GPX tracklog screenshot of Britannia Ridge access

Tracklog to Britannia Ridge

I headed up to where the track levelled off before going off track up to the summit. I did not look too closely at the map, but the track perhaps does not quite get in the activation zone. My way back down to the track was quite more open. Look to leave the track about 50m before it levels out at the top.

My operating site was quite cramped, and for this reason I did not put up the colinear and the end fed at the same time. I commenced operating on 2m. I did some coordination on VK3REC as I had no mobile signal. I worked 2 stations on 2m FM, and Bernard VK3AMB put out a call to see if anyone else was around and perhaps SSB might be a go. I tried getting Marshall VK3MRG, but I could just hear him and there would be little chance he could hear me on 5 watts. Just after pulling down the colinear, another station announced on the repeater that they had my signal booming into them, but they could hear nothing on the 2m 1/4 wave. Bernard himself could hear nothing on the 1/4 wave, but 57 on the colinear. It certainly makes a difference.

I put up the end fed and worked the usual pile on 40. Interesting that 40 was still open locally late in the day after being closed even an hour after sunrise on Mt Richie.

With that, packed up and got back to the car just a little after sunrise. A nice productive 30 point day, and the uniques count was expanded by 2.

73, Regards, Wayne VK3WAM
South west of the summit

Improving the backpackable vertical antenna

My SOTA activations on HF use a vertical antenna which is all home brew. I decided on using a vertical because:

  • I wanted an antenna that could be used anywhere, whether there were lots of trees or not.
  • It needed to be able to be disassembled into segments no longer than 75cm in length so they could be put into a backpack. Some SOTA summits need significant off-track walking to access, and carrying a large 1m or more item outside the backpack – including being strapped on – was not a great solution for those situations.
  • I wanted something with a low angle of radiation to work SOTA DX. Perhaps this would be at the cost of working local stations, but if the antenna was efficient enough I should still be able to work local, but get the DX as well.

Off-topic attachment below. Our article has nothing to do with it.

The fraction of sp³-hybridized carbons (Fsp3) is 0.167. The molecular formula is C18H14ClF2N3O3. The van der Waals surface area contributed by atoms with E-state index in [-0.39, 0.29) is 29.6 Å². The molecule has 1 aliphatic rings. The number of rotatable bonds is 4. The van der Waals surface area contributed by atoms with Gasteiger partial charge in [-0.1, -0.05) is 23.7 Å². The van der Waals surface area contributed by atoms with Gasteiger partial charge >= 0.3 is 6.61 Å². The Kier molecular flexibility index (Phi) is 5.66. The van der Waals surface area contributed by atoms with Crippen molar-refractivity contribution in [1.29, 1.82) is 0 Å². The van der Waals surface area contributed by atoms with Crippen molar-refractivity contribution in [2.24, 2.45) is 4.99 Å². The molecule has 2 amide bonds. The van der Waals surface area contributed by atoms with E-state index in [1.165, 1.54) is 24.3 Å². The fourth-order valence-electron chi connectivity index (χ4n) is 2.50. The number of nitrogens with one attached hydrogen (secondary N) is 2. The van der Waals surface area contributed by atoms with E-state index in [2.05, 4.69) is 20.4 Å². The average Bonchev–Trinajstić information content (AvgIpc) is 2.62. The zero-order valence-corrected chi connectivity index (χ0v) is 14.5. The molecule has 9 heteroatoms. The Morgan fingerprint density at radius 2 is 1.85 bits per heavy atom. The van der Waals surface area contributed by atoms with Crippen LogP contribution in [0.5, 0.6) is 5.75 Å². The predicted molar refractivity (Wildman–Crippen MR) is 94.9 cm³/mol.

Bunnings sell cyclical al in 10mm, 12mm and 16mm segments – and larger. By using the workshop at my radio club, I have cut these to size.

State of play in June

In June, I had a 6 summit activation long weekend in the Grampians. The final activation was at VK3/VW-007 Near Baroka Lookout. Allen, VK3HRA joined me for the second half of my activation. I was working 20m DX on CW while he worked 40m SSB. Some stations he worked had also worked me earlier on 40m, so I was very interested in his signal reports, which were generally about 2 points higher than mine. It’s not a contest about who has the best antenna, but when conditions are poor, a better antenna could be the difference between a successful activation or not, so it was time to do some work.

Allen was using a Buddistick with one radial. Now some get into the counterpoise vs radial wording thing, but at the end of the day it is about providing some kind of ground to minimise ground losses with a vertical. Now both our antennas were short for 40m, but mine was less short. I also had eight radials! So why the poor performance? His antenna was loaded, mine was unloaded. Answer: Rather than relying on an ATU to match the antenna because because of the short capacitive reactance, I needed a loading coil. Time to make one.

The Loading Coil